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This book attends to the most essential, lucrative, and overlooked business activity of early modern Europe: the trade of paper. Despite the well-known fact that paper was crucial to the success of printing and record-keeping alike, paper remains one of the least studied areas of early modern history. Organised into three sections, ‘Hotspots and Trade Routes’, ‘Usual Dealings’, and ‘Recycling Economies’, the chapters in the collection shed light on the practices, materials, and networks of the paper trade. Altogether, the collection uncovers the actors involved in the networks of paper production, transportation, purchase, and reuse, between the thirteenth and nineteenth centuries and across the central and peripheral papermaking regions of Europe.
Gregorio a San Vicente and the Flemish Jesuit Mathematics School
Author: Ad J. Meskens
This book shows that the Flemish Jesuit Mathematics School had profound influence on the course of mathematics in the seventeenth century. Manuscript evidence shows that its professor, Gregorio of San Vicente SJ, had developed a logically sound integration method more than a decade before Cavalieri, but in the 1620s was forbidden to publish by his superiors.
San Vicente’s students were dispersed all over Europe, through them his methods influenced numerous mathematicians, Leibniz and Huygens among them. Many of these students became famous mathematicians in their own right. Ad Meskens convincingly shows, by carefully tracing their careers and outlining their biographies, that their contributions to mathematics, mechanics, optics and architecture were more often than not ground breaking.
This book offers a survey of the constitution of the French memoir tradition, and explores in detail the works of four representative authors: Philippe de Commynes, Louise de Savoie, Philippe de Cheverny, and François de Bassompierre. Works of self-writing were usually printed under the title of “memoirs” and have been often considered a uniform genre. These early forms of self-writing were in fact highly heterogenous works at the crossroads of multiple genres, from the account book to the astrological diary. Their writing, printing, and circulation challenge modern notions of autobiographical genres: their authorship is often questionable and collective, and they tended to be compiled in large collections for political ends, without regard to the authors’ intention.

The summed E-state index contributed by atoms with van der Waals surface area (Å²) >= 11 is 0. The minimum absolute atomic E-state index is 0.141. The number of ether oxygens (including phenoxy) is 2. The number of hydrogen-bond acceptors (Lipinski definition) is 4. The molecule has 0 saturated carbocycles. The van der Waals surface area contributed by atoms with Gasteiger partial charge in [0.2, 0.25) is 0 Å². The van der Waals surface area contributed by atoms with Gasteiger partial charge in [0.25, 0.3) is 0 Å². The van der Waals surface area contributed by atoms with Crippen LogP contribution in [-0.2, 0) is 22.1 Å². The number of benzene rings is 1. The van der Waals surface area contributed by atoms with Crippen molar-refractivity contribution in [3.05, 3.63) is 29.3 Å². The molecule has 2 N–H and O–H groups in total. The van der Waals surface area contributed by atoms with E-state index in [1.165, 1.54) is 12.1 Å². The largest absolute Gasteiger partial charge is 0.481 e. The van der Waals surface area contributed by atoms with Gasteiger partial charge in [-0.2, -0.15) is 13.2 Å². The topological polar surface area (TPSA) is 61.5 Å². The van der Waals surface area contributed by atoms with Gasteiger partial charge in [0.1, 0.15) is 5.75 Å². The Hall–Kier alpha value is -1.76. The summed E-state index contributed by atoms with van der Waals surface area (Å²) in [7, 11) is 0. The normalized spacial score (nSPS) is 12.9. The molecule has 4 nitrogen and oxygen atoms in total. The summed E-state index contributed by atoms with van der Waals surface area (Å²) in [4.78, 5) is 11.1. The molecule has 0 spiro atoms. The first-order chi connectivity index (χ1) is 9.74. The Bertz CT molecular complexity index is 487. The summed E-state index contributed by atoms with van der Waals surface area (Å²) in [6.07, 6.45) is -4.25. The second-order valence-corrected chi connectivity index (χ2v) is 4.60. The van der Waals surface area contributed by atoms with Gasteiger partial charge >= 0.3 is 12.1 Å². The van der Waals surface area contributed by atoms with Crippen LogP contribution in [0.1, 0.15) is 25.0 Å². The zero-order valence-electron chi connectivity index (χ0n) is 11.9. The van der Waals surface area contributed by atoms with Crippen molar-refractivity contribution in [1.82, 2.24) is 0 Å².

This volume explores familial wealth arrangements and gendered property from the fourteenth to the nineteenth centuries Italian, German and Austrian territories (including Florence, Trento, Tyrol, and Vienna), Nordic countries, Western Pyrenees, and England. Family property as capital in the form of houses, land, movables, financial assets, and rights were of great importance in the past. Arrangements of such property were characterised by a high degree of negotiating competence but likewise they entailed competition between the parties involved and were highly conflict prone. Fourteen contributors from Austria, Finland, France, Germany, Italy, and the UK address different marital property regimes in relation to the practices and legal regulations of inheritance patterns with consideration to inter-familial negotiation, conflict, and resolution.

Contributors are: Marie-Pierre Arrizabalaga, Laura Casella, Isabelle Chabot, Siglinde Clementi, Simona Feci, Ellinor Forster, Andrea Griesebner, Christian Hagen, Margareth Lanzinger, Janine Maegraith, Silvia Mattivi, Beatrice Moring, Craig Muldrew, Regina Schäfer, and Georg Tschannett.
Civil War and the Emergence of a Transnational News Culture in France and the Netherlands, 1561-1598
This book explores the reception of foreign news in the late sixteenth century civil wars in France and the Netherlands. Using a large number of French and Dutch chronicles, Baars innovatively demonstrates that the wider public was well aware of events abroad, though mutual interest in the other conflict was far from constant. She sheds new light on the connections between the Dutch Revolt and French Wars of Religion: contemporaries were gradually more inclined to see these wars as part of an international struggle. Baars argues that these times of civil war made inhabitants of both countries more experienced in distinguishing rumour from reliable rapports, stimulating the emergence of a public of critical news consumers.